As Bill Teerlinck and Darryl Tapp continue to reform their defensive line to fit Virginia Tech's new defensive scheme, it's evident their vision identifies a different archetype of defensive lineman as compared to the Charley Wiles/Bud Foster era. The next piece of the puzzle slid in last week when the Hokies landed a commitment from Georgia defensive end Cole Nelson. The Johns Creek product's head coach Matt Helmerich noted Nelson was 6-3 and 240 pounds with an 80 inch wingspan in an exclusive interview with The Key Play. He's the latest in a string of defensive end commitments where length, north-south short burst speed, and power at the point of attack was prioritized over twitch, bend, and lateral movement.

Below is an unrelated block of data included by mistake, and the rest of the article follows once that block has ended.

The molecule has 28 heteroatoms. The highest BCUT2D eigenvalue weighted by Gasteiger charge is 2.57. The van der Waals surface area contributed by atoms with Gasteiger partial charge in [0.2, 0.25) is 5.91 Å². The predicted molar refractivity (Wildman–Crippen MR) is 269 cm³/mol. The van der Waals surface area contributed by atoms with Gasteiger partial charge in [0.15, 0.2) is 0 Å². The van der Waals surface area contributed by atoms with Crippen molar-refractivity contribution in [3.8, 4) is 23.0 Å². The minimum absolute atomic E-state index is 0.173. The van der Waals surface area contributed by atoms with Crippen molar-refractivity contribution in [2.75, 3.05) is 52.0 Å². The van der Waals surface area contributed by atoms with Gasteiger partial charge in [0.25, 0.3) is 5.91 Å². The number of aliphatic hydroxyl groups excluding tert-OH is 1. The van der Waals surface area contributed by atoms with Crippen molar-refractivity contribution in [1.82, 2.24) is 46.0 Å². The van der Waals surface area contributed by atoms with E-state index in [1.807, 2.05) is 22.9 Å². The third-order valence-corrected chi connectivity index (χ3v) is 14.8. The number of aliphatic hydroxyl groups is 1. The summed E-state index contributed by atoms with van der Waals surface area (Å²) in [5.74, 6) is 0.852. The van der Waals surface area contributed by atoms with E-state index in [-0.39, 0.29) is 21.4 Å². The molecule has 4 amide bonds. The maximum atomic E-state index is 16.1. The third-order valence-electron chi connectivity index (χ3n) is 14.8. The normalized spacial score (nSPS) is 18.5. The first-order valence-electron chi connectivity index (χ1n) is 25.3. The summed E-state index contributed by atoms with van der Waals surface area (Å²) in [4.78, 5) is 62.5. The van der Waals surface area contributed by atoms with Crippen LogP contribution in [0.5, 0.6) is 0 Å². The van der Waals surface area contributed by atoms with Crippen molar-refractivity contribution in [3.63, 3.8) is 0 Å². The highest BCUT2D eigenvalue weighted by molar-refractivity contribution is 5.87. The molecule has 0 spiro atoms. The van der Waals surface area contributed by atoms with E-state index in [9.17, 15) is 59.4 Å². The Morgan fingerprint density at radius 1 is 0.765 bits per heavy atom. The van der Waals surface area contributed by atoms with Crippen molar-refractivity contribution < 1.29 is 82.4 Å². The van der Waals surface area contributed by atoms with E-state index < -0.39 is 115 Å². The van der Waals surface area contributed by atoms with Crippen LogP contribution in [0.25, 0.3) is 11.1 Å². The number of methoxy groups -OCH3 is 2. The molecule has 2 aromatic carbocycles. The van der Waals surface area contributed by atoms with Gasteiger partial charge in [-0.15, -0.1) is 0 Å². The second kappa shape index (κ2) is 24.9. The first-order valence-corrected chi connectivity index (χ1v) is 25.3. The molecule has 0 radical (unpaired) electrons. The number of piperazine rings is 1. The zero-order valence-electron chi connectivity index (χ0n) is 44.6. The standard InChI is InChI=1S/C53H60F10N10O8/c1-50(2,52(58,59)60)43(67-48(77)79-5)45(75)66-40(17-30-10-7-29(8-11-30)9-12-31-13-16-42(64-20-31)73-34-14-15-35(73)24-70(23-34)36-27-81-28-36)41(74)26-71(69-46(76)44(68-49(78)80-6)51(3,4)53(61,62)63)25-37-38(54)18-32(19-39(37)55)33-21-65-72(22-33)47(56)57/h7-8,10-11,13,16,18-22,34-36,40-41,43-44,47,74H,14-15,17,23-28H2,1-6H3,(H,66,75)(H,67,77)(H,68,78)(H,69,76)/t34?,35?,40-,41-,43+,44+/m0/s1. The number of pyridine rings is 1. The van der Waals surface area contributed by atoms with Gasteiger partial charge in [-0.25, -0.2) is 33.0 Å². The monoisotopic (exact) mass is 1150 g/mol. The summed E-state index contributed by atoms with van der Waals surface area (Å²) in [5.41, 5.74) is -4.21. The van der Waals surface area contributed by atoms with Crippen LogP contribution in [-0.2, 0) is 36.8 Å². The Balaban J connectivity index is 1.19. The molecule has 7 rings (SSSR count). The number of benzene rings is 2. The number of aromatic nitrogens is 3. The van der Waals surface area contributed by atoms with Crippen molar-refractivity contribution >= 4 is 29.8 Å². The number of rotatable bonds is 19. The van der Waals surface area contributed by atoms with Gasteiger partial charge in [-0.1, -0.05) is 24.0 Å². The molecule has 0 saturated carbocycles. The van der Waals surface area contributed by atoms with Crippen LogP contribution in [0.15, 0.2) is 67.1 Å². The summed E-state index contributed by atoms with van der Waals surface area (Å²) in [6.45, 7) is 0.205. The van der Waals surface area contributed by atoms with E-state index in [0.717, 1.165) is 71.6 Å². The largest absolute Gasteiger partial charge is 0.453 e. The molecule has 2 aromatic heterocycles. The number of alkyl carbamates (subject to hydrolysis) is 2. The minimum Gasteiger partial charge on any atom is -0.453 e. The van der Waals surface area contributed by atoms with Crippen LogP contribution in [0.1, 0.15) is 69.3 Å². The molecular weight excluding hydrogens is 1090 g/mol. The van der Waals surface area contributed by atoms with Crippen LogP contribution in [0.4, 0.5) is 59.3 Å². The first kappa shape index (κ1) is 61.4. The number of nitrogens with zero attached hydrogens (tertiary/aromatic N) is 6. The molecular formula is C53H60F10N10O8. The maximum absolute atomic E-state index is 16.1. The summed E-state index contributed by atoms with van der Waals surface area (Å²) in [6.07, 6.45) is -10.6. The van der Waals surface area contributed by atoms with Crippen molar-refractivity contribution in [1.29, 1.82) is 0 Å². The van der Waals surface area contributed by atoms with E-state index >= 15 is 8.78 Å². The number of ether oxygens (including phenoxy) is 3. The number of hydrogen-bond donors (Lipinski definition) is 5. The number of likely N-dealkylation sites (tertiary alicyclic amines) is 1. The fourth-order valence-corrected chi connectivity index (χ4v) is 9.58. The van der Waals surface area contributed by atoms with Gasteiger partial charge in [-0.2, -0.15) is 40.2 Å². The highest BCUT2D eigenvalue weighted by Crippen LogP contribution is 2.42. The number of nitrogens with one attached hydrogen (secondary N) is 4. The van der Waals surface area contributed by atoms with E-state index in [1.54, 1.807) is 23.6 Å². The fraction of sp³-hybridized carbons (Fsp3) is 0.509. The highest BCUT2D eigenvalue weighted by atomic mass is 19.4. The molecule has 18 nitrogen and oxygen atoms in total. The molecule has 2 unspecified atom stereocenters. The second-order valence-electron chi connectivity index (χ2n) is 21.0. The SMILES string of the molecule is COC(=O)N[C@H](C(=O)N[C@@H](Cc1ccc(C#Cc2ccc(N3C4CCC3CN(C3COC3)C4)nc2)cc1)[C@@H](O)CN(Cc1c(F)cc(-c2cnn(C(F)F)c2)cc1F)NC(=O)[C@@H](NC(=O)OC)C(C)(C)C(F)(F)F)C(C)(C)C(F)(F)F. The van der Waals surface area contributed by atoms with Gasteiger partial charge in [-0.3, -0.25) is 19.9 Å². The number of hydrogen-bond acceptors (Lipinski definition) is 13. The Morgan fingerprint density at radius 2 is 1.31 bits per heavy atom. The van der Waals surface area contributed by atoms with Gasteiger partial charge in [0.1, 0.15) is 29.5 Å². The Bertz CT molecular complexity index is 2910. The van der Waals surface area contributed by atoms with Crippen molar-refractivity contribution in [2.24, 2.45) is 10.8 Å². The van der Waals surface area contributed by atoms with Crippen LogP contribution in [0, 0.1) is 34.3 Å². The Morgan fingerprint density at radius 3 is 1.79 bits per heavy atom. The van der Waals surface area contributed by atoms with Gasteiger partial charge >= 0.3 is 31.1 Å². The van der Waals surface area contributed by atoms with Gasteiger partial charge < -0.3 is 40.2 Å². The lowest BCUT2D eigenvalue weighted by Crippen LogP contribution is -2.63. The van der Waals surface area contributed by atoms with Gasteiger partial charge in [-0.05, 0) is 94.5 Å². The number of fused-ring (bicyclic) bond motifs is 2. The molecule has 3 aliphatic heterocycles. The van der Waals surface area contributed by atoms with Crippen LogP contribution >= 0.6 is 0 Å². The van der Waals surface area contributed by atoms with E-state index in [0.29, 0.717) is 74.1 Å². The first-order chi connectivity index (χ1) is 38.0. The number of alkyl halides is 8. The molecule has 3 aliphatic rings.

I am excited over Nelson's prospects. Virginia Tech desperately needs defensive edge players who can fit a gap, then shed a block and ultimately find the football. Foster tasked his defensive ends to twitch, set the edge, and use lateral movement to make plays when unblocked. Teerlinck's defensive ends will play north-south, penetrate, all with expectation to beat blocks rather than jam them up.
Nelson fits that role. He consistently stands up his blockers, extends to shed blocks, and finds the football. He isn't reliant on beating a block cleanly. If he's contacted by a blocker, he can win those battles. On the play below, the right tackle attempted to reach Nelson with a zone block.
Nelson gets into the right tackle, and shadows his inside shoulder. Nelson extends his arms and works to the right tackle's outside shoulder to force the play inside. Once the running back commits to cutting inside, Nelson crosses the right tackle's face and makes the tackle. He does all this while playing almost entirely on the offensive side of the line of scrimmage.
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